Body Weight Planner / Weight Loss Goal Calculator
Use this app as a body weight planner and weight loss goal calculator to calculate the amount of food energy (Calories) you need to consume on a daily basis to reach a weight goal within your desired period of time and maintain it.
A change in body weight results from the difference between your food energy intake and the amount of energy expended by your body. Energy is expended in maintaining your body functions and in performing physical activities. For successful weight loss to occur, there must be an energy imbalance such that energy expenditure is greater than your energy intake.
There is a widespread myth that by reducing your energy intake by about 500 Calories (2.1 MJ) per day, you will slowly lose about 1 lb (0.45 kg) of weight a week. The National Institutes of Health and the American Dietetic Association have both erroneously stated this. This rule is sometimes referred to as the 3500 Calories per pound rule and is used in many weight loss formulas. It is overly simplistic and it's accuracy can be called into question especially in the long term. Unfortunately, it continues to be used in weight loss programs.
The rule's inaccuracy stems from the fact that it does not take into account the physiological changes that occur during weight loss, your sex, age and initial weight. The amounts of body fat and lean tissue both change with an energy imbalance. Pound for pound, the energy content of body fat is about 5 times that of lean tissue. When you reduce your energy intake, muscle mass is lost along with fat mass. This reduces your resting metabolic rate, causing you to burn less energy.
As an example, if you were to take in 500 less calories a day (3500 Calories a week), you would lose 1 lb a week according to the rule. So if you were planning on losing say 25 lbs, it would take you (25 x 1) or 25 weeks to do so. This is clearly wrong. According to the Hall's model, it would actually take over 37 weeks if you were a 34 year old, 6 foot male initially weighing 250 lbs. Actual times would vary somewhat depending on sex, age, height and initial weight.
About the Calculations
Calculations incorporated into this app are based on the model developed by Kevin Hall, Ph. D., and a team of researchers at the National Institute of Health. It is a much more accurate model in determining energy expenditure and energy requirements for the purpose of weight management. It challenges the 3500 Calories per pound rule by taking into consideration the physiological changes that take place during weight loss. This includes changes in body fat, muscle mass, the thermic effects of feeding, glycogen and sodium intake.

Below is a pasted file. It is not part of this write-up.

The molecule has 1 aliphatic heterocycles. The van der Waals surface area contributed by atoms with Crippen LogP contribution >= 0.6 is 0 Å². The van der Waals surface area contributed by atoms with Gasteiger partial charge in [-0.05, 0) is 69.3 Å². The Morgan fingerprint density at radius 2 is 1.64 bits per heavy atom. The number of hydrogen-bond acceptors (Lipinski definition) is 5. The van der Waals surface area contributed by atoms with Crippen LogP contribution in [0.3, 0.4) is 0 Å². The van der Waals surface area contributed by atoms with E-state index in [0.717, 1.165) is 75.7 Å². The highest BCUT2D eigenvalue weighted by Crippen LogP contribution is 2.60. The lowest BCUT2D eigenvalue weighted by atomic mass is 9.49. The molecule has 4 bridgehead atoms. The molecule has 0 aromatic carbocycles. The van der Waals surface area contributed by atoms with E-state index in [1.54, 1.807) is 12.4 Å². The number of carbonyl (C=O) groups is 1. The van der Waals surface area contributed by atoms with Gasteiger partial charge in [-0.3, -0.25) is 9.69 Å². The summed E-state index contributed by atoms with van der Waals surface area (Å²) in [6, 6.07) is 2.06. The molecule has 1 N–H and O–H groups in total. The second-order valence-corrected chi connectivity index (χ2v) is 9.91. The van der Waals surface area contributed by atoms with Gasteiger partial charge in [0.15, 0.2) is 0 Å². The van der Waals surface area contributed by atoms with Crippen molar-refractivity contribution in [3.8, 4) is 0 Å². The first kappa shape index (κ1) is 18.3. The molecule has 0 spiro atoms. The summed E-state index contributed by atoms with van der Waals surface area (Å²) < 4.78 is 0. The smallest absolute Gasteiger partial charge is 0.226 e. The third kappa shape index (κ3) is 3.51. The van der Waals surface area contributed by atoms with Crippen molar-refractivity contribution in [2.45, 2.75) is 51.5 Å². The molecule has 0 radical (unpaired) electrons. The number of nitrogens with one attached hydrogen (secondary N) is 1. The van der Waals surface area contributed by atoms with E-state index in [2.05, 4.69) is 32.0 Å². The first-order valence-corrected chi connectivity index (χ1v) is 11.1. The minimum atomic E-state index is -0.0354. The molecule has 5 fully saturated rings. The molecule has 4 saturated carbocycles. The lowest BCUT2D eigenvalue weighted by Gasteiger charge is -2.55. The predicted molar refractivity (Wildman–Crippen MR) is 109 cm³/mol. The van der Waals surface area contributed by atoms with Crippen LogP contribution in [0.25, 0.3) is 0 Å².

Along with your sex, age and basic body measurements, the calculator requires your body fat percentage. If your body fat percentage is unknown, the calculator can roughly estimate it for you through a formula derived from research by Jackson et al on estimating percentage body fat from body mass index.
Your resting metabolic rate (RMR) or resting energy expenditure (REE) value is also required. The terms RMR and REE are generally used interchangeably and is a measurement of the energy burned by your body to keep it functioning while at rest. Both RMR and REE are measured by means of direct or indirect calorimetry gas analysis. Such measurements can be taken at health clubs and some medical clinics but can be expensive and inconvenient. If your RMR or REE value is unknown, the calculator can roughly estimate it for you through a predictive Mifflin-St Jeor formula based on your height, weight, age and sex.
Enter your body parameters, activity level, body fat, RMR/REE, your weight goal and the period of time (start date to end date) in which you want to achieve your weight goal. If you don't know your activity level, body fat percentage or RMR/REE, click the Estimate buttons for an estimation.
Click Calculate to calculate the amount of food energy you need to consume on a daily basis to achieve your goal and maintain it.
The results are presented in tabular and graphic formats. The graphic view includes a display of the weight projections at a starvation level (0 Calories) and at 1,000 Calories per day. Consult a doctor for guidance and support if you are considering a diet of less than 1,000 Calories per day. Food group targets and nutrient recommendations will not be met below that level.References:
Quantification of the effect of energy imbalance on bodyweight.
Hall KD, Sacks G, Chandramohan D, Chow CC, Wang YC, Gortmaker SL, Swinburn BA.
Lancet (2011 Aug 27) 27;378(9793):826-37.
The effect of sex, age and race on estimating percentage body fat from body mass index.
Jackson et al
International Journal of Obesity (2002) 26, 789–796
A new predictive equation for resting energy expenditure in healthy individuals.
M D Mifflin, S T St Jeor, L A Hill, B J Scott, S A Daugherty, Y O Koh
The American Journal of Clinical Nutrition, Volume 51, Issue 2, February 1990, Pages 241–247